Page:Life of John Boyle O'Reilly.djvu/59

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HIS LIFE, POEMS AND SPEECHES.

The conversation of which I have last spoken took place either toward the end of November or the beginning of December, 1865. Prisoner never told me the object of the military meetings of which he spoke. I know Pilsworth's public house, James's Street. I met prisoner in that house on the 13th of January, 1866. There were with him Denny, Mullarchy, Hood, Lof tus, Crosby, and Sinclair, all Tenth Hussars, and two deserters from Fifth Dragoon Guards. They were in civilian clothes. There was a man named Williams present, and also Devoy. On that occasion I had no conversation with O'Reilly, nor with any other person in his hearing. I never had any further conversation with the prisoner about Fenianism.

To the Court:

Prisoner never asked me the result of my conversation with Devoy.

On cross-examination by the prisoner, witness said:

When I was in Hoey's public house there were no soldiers of any other regiment but the Tenth Hussars present. That was the only time I met the prisoner at Hoey's. It was a few days after the conversation which took place when I met the prisoner coming from the barracks, that he introduced me to Devoy. I am twelve years in the army. The prisoner was in the army only three years.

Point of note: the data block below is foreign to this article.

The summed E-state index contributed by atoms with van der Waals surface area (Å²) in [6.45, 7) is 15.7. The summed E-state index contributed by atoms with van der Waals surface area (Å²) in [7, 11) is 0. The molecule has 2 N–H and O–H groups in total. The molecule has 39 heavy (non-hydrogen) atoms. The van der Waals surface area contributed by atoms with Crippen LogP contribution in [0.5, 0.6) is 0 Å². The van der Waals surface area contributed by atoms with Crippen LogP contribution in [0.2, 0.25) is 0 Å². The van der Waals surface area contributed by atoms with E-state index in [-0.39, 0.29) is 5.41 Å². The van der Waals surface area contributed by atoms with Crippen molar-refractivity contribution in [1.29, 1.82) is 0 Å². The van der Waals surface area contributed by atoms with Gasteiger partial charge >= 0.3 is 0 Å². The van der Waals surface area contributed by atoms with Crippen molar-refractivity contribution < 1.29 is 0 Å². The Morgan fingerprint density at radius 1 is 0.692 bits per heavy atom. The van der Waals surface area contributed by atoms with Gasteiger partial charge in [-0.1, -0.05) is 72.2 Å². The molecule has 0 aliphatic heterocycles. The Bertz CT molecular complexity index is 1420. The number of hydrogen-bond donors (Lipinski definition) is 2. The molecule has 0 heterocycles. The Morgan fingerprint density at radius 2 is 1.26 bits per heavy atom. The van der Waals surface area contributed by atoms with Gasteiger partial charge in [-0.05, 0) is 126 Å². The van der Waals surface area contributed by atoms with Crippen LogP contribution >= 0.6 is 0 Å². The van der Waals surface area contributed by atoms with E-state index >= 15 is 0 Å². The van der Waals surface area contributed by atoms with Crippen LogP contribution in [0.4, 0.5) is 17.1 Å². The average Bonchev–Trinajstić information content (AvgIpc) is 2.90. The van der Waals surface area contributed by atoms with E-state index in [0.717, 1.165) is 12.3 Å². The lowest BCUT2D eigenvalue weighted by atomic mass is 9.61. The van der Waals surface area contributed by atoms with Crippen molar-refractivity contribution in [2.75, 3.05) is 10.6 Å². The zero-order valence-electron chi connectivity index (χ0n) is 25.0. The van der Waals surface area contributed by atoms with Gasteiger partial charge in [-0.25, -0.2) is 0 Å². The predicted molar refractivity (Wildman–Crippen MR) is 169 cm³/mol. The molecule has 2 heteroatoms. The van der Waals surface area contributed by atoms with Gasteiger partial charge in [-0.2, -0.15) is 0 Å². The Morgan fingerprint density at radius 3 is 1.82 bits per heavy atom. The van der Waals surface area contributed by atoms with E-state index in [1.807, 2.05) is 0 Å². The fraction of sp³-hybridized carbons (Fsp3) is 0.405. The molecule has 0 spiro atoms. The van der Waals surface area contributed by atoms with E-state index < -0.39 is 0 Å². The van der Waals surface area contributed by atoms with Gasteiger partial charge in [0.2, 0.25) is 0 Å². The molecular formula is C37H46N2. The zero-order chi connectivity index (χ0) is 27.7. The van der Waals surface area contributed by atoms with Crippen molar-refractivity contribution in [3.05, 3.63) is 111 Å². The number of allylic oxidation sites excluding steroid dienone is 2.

To the Court:

I made no report to my commanding officer of my conversation with Devoy or the other meeting at Pilsworth's. I never took the Fenian oath.

The next witness. Private McDonald, Tenth Hussars, testified:

I know Pilsworth's house. I was there about Christmas last, with the prisoner. I went with him to the house. There were other persons there but I cannot say who they were. There were some civilians, but I did not know their names. Since then I heard that Devoy was one of them. The prisoner did not introduce me to any one on that occasion. Any drink the soldiers had they paid for themselves. There was no conversation relating to Fenianism in the presence of the prisoner.

Here the President deemed it advisable to give the witness a hint that his evidence was not satisfactory.

President. Remember that you are on your oath.

Witness. Prisoner was sitting near me for a quarter of an hour or more; he was not far away from me. He was sitting alongside me, close as one person sits to another. I knew prisoner before that night.

I had some conversation with O'Reilly while he was sitting by me. I cannot now tell what it was about, but it was not about Fenianism.

Devoy was not sitting near me that night; he was sitting at the same table, but I did not speak to him, nor he to me. I know Fortune's